This edition of For the Record will look into the interconnectivity of digital subcultures though the lens of K-pop and K-drama fandoms.
K-pop, or the Hallyu wave, has solidified over the past two decades as an increasingly transnational popular phenomenon. The genre represents a resistance to both Western media as well as the conservatism of Korean traditional culture. On the basis of iconic K-pop videos, poet, essayist and editor Momtaza Mehri will discuss the participation of young Eastern African women in K-pop culture, and how it reveals the interconnectedness of digital subcultures from the mid-2000s to now. Respondents are Natalie Nzeyimana and Juha van ‘t Zelfde.The evening will be moderated by Shay Kreuger.The evening will be moderated by radio-dj, reporter and host Shay Kreuger.
Momtaza Mehri is a poet, essayist and meme archivist. She is the co-winner of the 2018 Brunel International African Poetry Prize. Her work has been widely anthologized, appearing in Granta, Artforum, Poetry International, Vogue and Real Life Mag. She is the Young People’s Laureate for London and columnist-in-residence at the San Francisco Museum of Modern Art's Open Space. Her chapbook Sugah Lump Prayer was published in 2017.
Mehri’s interviews with young Eastern African women obsessed over Korean cultural products have raised some pressing questions around diasporic isolation within the home, the lack of control over your own body counteracted with a control over your own obsessions. K-pop culture is more than a cutesy fad relegated to the world of the weird and wonderful. For many, it’s been a fascination that has seen them through times of upheaval, the specific loneliness of life as children of refugees, and the shifts in digital landscapes driven by fan forum culture, early more impersonal forms of social media and the emergence of YouTube.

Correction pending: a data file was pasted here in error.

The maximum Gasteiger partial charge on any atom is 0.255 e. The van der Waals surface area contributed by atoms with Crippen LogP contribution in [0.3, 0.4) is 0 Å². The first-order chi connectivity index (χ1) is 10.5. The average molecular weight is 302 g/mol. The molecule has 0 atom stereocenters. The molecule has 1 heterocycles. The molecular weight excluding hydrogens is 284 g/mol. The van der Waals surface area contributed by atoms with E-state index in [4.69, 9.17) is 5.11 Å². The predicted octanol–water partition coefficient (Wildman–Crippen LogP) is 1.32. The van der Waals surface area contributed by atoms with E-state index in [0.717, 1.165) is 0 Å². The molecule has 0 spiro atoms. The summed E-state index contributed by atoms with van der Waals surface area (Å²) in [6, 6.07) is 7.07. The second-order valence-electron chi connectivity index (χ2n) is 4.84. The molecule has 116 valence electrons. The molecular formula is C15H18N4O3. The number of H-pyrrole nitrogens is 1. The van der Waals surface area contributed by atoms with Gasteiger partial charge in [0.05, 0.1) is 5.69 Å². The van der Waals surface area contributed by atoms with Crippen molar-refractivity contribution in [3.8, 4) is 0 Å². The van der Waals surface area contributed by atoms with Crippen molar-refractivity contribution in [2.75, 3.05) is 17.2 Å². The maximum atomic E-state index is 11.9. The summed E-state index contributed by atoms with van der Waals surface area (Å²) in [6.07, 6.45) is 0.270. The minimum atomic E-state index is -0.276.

Young women independently learning Hangul, immersing themselves in post-Korean War history and practicing dance routines in school bathrooms embody a kind of openness to transcultural exchange that is being contested globally in times of hardening borders and narrowing imaginations. These early, and current, K-pop fans challenge many of our conversations around culture that assume something has to be understood for it to be appreciated.
Read Mehri's essay on the participation of young Eastern African women in K-pop culture in its entirety here.
For the Record series
This evening is part of For the Record, a research project on the technologies, spatial design and forms of representation in contemporary video culture. The event will take the form of a public recording studio, visualizing the forms production and postproduction that are deployed in video and that shape our mediated realities.